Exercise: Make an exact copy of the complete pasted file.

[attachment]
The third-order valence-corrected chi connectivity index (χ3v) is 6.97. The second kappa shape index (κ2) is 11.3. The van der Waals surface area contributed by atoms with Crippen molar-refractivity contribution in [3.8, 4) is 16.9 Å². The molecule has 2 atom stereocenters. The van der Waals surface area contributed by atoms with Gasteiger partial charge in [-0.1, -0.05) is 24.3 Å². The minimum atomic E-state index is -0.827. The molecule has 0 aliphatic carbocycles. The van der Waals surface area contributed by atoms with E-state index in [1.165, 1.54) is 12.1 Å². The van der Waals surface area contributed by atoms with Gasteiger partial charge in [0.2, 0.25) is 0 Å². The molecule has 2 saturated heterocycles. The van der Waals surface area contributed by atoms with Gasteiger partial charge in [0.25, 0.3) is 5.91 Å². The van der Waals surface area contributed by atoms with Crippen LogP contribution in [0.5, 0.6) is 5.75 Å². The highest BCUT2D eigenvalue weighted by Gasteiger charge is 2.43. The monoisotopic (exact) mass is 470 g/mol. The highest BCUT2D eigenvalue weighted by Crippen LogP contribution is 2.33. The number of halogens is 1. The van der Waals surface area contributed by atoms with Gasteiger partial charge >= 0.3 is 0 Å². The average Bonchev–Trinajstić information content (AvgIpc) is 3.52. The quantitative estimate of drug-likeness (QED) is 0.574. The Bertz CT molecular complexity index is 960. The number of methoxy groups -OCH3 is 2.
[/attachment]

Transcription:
The third-order valence-corrected chi connectivity index (χ3v) is 6.97. The second kappa shape index (κ2) is 11.3. The van der Waals surface area contributed by atoms with Crippen molar-refractivity contribution in [3.8, 4) is 16.9 Å². The molecule has 2 atom stereocenters. The van der Waals surface area contributed by atoms with Gasteiger partial charge in [-0.1, -0.05) is 24.3 Å². The minimum atomic E-state index is -0.827. The molecule has 0 aliphatic carbocycles. The van der Waals surface area contributed by atoms with E-state index in [1.165, 1.54) is 12.1 Å². The van der Waals surface area contributed by atoms with Gasteiger partial charge in [0.2, 0.25) is 0 Å². The molecule has 2 saturated heterocycles. The van der Waals surface area contributed by atoms with Gasteiger partial charge in [0.25, 0.3) is 5.91 Å². The van der Waals surface area contributed by atoms with Crippen LogP contribution in [0.5, 0.6) is 5.75 Å². The highest BCUT2D eigenvalue weighted by Gasteiger charge is 2.43. The monoisotopic (exact) mass is 470 g/mol. The highest BCUT2D eigenvalue weighted by Crippen LogP contribution is 2.33. The number of halogens is 1. The van der Waals surface area contributed by atoms with Gasteiger partial charge >= 0.3 is 0 Å². The average Bonchev–Trinajstić information content (AvgIpc) is 3.52. The quantitative estimate of drug-likeness (QED) is 0.574. The Bertz CT molecular complexity index is 960. The number of methoxy groups -OCH3 is 2.